Which of the Identity standards are demonstrated in Joi’s Show and Tell?

Answer: This scenario touches on standards 1, 2 and 4. Joi discusses her membership in multiple groups, aspects of her chosen identity (camping), aspects of her given identity (being a sibling) and pride in who she is.


Scenario 2

Omar’s mother is serving as a chaperone on her son’s field trip. During the bus ride, the teacher, Ms. Robin, overhears a conversation between Omar and Peter.

“What is your mother wearing on her head?” Peter asks.

“It’s called a hijab,” Omar replies. “Many Muslim women wear them.”

“Why does she wear it?”

“Our religion teaches us that the hijab is a way of being humble and modest. Muslim women wear it to show they love God.”

Which of the Identity standards are demonstrated in Omar and Peter’s discussion?

Answer: This scenario touches on standards 2, 4 and 5. Omar has cultural knowledge to explain the hijab to Peter, and he expresses confidence in that explanation. Peter also understands that there are different cultures around him and that he can be curious about understanding Omar’s culture without insulting him or feeling insecure about his own culture.

You can find age-appropriate, grade-level outcomes and more scenarios here.

Illustration of various kids of different identities hanging out together.

Essential Questions

A great way to integrate the Identity standards into your practice is to write essential questions to guide students through a unit of study. Here are two examples of essential questions from different content areas.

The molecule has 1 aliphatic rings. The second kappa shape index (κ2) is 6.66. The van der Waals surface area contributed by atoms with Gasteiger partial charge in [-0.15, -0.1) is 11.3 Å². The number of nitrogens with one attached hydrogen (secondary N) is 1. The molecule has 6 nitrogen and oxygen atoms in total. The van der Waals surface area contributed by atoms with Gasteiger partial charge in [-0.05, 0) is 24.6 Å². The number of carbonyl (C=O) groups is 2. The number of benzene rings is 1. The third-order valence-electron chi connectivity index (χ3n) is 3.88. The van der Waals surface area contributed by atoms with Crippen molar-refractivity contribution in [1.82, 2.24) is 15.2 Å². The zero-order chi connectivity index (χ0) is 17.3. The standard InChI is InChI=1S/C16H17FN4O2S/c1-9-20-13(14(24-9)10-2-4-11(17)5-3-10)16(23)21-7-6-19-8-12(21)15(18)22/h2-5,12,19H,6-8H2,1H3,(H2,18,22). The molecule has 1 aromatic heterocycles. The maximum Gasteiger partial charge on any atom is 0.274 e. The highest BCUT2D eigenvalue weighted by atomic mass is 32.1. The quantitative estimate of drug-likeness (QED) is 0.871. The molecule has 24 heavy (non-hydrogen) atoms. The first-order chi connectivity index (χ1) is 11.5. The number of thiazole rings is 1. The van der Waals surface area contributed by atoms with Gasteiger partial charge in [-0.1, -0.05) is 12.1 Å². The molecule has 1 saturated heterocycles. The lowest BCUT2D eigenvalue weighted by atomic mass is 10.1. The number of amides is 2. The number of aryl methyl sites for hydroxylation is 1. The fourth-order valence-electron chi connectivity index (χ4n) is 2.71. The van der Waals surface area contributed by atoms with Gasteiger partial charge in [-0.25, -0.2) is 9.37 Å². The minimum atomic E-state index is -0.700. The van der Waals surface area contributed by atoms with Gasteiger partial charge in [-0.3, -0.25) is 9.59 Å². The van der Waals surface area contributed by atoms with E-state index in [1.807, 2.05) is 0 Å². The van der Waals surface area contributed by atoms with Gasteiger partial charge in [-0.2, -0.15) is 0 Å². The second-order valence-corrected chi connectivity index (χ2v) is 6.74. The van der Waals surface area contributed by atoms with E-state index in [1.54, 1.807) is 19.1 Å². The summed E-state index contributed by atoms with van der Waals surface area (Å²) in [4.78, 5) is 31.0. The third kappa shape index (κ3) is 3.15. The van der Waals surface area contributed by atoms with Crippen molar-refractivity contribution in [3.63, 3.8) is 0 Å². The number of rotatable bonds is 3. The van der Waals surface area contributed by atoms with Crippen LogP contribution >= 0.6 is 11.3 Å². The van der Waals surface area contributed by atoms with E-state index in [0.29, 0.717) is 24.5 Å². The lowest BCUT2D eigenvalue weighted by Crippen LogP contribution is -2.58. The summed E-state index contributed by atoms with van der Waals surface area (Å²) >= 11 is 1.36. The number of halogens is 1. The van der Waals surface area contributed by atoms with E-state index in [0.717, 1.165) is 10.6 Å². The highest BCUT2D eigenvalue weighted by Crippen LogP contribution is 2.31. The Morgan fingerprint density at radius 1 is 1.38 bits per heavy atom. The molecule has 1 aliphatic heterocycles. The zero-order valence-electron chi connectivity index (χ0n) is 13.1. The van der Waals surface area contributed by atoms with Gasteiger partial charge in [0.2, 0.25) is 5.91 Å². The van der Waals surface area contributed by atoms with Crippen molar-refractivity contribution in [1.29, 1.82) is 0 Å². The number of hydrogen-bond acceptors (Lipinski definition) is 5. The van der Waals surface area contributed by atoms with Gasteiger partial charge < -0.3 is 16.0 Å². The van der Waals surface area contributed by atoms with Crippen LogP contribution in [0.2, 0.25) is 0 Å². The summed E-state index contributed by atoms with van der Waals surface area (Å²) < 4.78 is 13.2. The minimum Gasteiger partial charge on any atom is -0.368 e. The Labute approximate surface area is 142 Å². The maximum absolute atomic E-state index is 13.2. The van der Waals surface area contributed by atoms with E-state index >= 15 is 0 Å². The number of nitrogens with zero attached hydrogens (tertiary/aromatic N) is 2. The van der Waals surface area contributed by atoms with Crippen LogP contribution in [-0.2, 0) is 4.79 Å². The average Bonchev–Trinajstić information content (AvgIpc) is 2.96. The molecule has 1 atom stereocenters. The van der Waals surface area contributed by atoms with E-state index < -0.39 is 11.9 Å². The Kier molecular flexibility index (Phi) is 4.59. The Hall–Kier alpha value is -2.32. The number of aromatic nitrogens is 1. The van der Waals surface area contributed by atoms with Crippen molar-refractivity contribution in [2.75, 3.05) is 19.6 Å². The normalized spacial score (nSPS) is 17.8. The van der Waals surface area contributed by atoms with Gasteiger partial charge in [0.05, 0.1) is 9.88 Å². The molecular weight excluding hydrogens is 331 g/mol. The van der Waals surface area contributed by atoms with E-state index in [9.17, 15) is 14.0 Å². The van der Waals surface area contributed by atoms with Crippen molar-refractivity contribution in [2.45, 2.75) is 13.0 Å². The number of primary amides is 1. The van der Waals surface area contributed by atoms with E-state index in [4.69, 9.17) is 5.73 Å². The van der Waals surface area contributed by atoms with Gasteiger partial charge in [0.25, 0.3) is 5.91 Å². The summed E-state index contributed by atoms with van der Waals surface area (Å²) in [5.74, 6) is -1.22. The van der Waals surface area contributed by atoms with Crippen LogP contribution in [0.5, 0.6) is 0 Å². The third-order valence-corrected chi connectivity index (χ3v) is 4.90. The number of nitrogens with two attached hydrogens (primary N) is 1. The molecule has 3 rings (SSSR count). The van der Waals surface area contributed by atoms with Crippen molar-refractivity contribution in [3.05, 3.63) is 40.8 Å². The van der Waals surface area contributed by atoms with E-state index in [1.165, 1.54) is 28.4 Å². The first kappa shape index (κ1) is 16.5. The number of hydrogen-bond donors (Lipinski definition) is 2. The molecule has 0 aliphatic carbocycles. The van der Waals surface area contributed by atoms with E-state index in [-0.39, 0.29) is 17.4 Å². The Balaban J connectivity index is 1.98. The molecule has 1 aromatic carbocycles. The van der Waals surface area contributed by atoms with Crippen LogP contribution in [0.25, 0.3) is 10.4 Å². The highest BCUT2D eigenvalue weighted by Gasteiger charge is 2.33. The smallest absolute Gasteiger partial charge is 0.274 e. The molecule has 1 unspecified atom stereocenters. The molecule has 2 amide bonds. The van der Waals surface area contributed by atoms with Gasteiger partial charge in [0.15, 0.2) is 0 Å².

Third-grade Science Unit on Electricity

I.3: How can a person’s access to or experience using electricity change the way they live in society and interact with others?

Sample Answer: Students can explore how having functioning electricity in their homes changes what they might do for fun (watch TV, surf the internet), as opposed to someone who does not (spend  more time playing outside), and how that shapes their identities.


Ninth-grade Social Studies Unit on World Religions

I.5: In what ways does being at home affect a person’s identity versus being in a situation where that identity is not part of the dominant culture?

Sample Answer: Students could think about how a Jewish person might practice their beliefs openly and more intimately in their home that when they are at a community event.

Now you try! Write an essential question based on one of the five Identity standards for your grade level and content area.